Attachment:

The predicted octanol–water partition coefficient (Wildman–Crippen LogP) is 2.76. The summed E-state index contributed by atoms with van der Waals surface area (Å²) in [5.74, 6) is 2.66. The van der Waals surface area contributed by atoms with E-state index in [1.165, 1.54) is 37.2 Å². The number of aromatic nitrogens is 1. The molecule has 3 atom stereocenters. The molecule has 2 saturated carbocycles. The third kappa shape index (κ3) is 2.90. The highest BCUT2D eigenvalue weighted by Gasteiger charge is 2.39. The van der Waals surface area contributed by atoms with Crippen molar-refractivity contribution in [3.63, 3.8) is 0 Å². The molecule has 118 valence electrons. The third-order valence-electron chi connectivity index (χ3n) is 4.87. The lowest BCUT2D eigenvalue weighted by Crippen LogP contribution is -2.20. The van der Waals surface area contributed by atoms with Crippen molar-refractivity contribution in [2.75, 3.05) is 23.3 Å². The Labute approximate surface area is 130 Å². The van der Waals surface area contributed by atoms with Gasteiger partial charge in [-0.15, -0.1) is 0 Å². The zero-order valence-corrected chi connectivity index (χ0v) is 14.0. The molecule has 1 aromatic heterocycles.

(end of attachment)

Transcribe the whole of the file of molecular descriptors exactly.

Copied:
The predicted octanol–water partition coefficient (Wildman–Crippen LogP) is 2.76. The summed E-state index contributed by atoms with van der Waals surface area (Å²) in [5.74, 6) is 2.66. The van der Waals surface area contributed by atoms with E-state index in [1.165, 1.54) is 37.2 Å². The number of aromatic nitrogens is 1. The molecule has 3 atom stereocenters. The molecule has 2 saturated carbocycles. The third kappa shape index (κ3) is 2.90. The highest BCUT2D eigenvalue weighted by Gasteiger charge is 2.39. The van der Waals surface area contributed by atoms with Crippen molar-refractivity contribution in [3.63, 3.8) is 0 Å². The molecule has 118 valence electrons. The third-order valence-electron chi connectivity index (χ3n) is 4.87. The lowest BCUT2D eigenvalue weighted by Crippen LogP contribution is -2.20. The van der Waals surface area contributed by atoms with Crippen molar-refractivity contribution in [2.75, 3.05) is 23.3 Å². The Labute approximate surface area is 130 Å². The van der Waals surface area contributed by atoms with Gasteiger partial charge in [-0.15, -0.1) is 0 Å². The zero-order valence-corrected chi connectivity index (χ0v) is 14.0. The molecule has 1 aromatic heterocycles.